When area St. Louis roller skaters caught wind that Steinberg Skating Rink in Forest Park was offering a skate session last summer, they couldn’t wait to get their roll on.
That wait was, in fact, more than 20 years after the outdoor rink closed for roller skating, angering and disappointing area roller skaters.
The rink was once a very popular designation for St. Louis’ many and impassioned roller skaters.
According to the city of St. Louis’ website, the facility closed to roller skaters because of the summer heat, giving way to indoor rinks and air conditioning.
Longtime area roller skating legend Leo White remembers it quite differently.
“We would go to different rinks on different days, but then one summer, we didn’t have Steinberg to go to and we were just hitting the other rinks, but we really miss it.”
Now, because of a new use study, skating enthusiasts are hopeful that they will be soon be able to get their regular roll on in Forest Park.
The “Steinberg Skating Rink Feasibility Study-Community Engagement” is currently being conducted by Forest Park Forever and the St. Louis Department of Parks, Recreation and Forestry.
For area rollers, the feasibility of bringing back summertime roller skating is a no-brainer.
White is just one of many who are wistful about the possibility.
“It would be a dream come true,” White said, noted that “it hurt” when Steinberg closed its doors to roller skaters.
White fondly remembers the good old skate days:
“That was the happening spot on Sundays, and some Mondays too: Everybody would hang out in the park, and they would go over to the rink and we would get our roll on and people would be along the wall watching us skate.”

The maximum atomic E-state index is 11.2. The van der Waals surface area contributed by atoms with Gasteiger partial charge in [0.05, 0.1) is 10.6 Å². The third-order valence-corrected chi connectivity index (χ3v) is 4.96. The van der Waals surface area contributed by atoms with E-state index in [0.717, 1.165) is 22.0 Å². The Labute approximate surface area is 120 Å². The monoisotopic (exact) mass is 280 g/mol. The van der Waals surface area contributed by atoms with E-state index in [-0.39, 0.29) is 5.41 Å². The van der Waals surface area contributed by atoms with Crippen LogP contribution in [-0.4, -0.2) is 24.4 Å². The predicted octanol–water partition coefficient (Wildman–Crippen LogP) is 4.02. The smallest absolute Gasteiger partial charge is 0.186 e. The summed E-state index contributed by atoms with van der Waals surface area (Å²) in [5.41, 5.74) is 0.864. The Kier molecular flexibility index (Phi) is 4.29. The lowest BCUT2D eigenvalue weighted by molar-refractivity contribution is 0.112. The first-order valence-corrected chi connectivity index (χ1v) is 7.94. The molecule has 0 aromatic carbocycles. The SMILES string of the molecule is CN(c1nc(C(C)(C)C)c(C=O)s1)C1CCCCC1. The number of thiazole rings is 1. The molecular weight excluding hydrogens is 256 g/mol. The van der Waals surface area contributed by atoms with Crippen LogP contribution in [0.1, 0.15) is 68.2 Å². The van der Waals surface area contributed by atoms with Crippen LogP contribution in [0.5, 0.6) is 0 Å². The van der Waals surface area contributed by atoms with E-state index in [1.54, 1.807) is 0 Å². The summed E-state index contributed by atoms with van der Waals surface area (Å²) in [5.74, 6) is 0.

As a young skater in the ’80s, it was merely a regular outdoor event, because he didn’t know what the future held. But he said that if he had known, he would have treasured the experience much more.
“You never know what you have until it’s gone, and I didn’t know it was going to affect us like that during the summer,” he said.
Along with ice skating, the Steinberg Skating Rink, in recent years, has offered volleyball, and, last summer, shuffleboard. That, along with the absence of a basketball court, has raised the racial “eye” of some area residents.
“Man, that was like a slap in the face, that’s a skating rink, and that floor is sacred – you don’t put sand on it; you can play volleyball in the grass,” said White, a former competition skater who retired undefeated.
St. Louis has a reputation of having the best roller skaters in the country. Hundreds of skaters converge here annually for a weekend-long skating event put on by St. Louis Skills on Wheels. Roller skating is so popular here that there are several other skating organizations as well, and some skaters skate as often as five times a week.
Described as dancing on wheels, it’s known as an fun exercise that builds endurance and relieves stress.
For White, although it started as a hobby, it is an art, one that he says is a very different experience when performed outdoors.
Roller skating outdoors, as rollers did at Steinberg years ago, is one aspect of skating that younger skaters have missed. That’s one reason White hopes the gatekeepers and controllers will welcome this segment of the community back to the rink.
“It would mean that the newer generation gets to experience what we experienced growing up, and we get to be the pioneers to lead them so they won’t go down the same path that we went down, having the facility taken away from us,” White said.
“We can show them how to protect what we have and cherish it,” he added.
The NorthSider reached out to Forest Park Forever and the city about the possibility of regular roller skating again at Steinberg.
Katie Stuckenschneider, marketing and digital media manager for Forest Park Forever, responded with the following statement:
“At this point, the City of St. Louis Parks Department and Forest Park Forever are listening to all of the ideas from community members about year-round use at this site in Forest Park. We are at the beginning of the process, and much thought and evaluation of all possibilities will be needed before any decisions are made regarding what activities become part of a programming mix at Steinberg.”
Just “another slap in the face,” if you ask White.